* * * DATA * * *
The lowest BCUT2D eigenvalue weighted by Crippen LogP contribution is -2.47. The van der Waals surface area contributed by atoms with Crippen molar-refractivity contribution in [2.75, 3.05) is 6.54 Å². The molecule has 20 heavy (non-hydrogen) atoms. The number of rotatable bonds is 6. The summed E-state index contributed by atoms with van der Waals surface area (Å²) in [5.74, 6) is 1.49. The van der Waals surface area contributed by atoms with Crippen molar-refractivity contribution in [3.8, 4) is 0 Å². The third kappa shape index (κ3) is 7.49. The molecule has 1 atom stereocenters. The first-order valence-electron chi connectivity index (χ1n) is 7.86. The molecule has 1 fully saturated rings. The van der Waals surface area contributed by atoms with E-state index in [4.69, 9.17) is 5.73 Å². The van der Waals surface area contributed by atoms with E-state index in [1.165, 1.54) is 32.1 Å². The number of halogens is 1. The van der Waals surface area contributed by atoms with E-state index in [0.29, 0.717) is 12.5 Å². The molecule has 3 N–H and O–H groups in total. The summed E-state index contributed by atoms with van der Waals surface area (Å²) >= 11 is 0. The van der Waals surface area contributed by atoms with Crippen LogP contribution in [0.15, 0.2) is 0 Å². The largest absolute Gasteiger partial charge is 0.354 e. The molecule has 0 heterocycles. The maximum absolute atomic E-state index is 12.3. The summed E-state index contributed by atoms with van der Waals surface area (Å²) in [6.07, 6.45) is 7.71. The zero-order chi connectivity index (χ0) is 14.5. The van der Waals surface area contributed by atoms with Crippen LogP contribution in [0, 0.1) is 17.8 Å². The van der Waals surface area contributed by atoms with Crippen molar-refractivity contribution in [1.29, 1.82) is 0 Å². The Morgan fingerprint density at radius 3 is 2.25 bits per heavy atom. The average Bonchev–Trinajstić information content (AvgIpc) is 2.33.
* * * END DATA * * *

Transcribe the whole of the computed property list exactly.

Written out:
The lowest BCUT2D eigenvalue weighted by Crippen LogP contribution is -2.47. The van der Waals surface area contributed by atoms with Crippen molar-refractivity contribution in [2.75, 3.05) is 6.54 Å². The molecule has 20 heavy (non-hydrogen) atoms. The number of rotatable bonds is 6. The summed E-state index contributed by atoms with van der Waals surface area (Å²) in [5.74, 6) is 1.49. The van der Waals surface area contributed by atoms with Crippen molar-refractivity contribution in [3.8, 4) is 0 Å². The third kappa shape index (κ3) is 7.49. The molecule has 1 atom stereocenters. The first-order valence-electron chi connectivity index (χ1n) is 7.86. The molecule has 1 fully saturated rings. The van der Waals surface area contributed by atoms with E-state index in [4.69, 9.17) is 5.73 Å². The van der Waals surface area contributed by atoms with E-state index in [1.165, 1.54) is 32.1 Å². The number of halogens is 1. The van der Waals surface area contributed by atoms with E-state index in [0.29, 0.717) is 12.5 Å². The molecule has 3 N–H and O–H groups in total. The summed E-state index contributed by atoms with van der Waals surface area (Å²) >= 11 is 0. The van der Waals surface area contributed by atoms with Crippen LogP contribution in [0.15, 0.2) is 0 Å². The largest absolute Gasteiger partial charge is 0.354 e. The molecule has 0 heterocycles. The maximum absolute atomic E-state index is 12.3. The summed E-state index contributed by atoms with van der Waals surface area (Å²) in [6.07, 6.45) is 7.71. The zero-order chi connectivity index (χ0) is 14.5. The van der Waals surface area contributed by atoms with Crippen LogP contribution in [0, 0.1) is 17.8 Å². The van der Waals surface area contributed by atoms with Crippen molar-refractivity contribution in [1.29, 1.82) is 0 Å². The Morgan fingerprint density at radius 3 is 2.25 bits per heavy atom. The average Bonchev–Trinajstić information content (AvgIpc) is 2.33.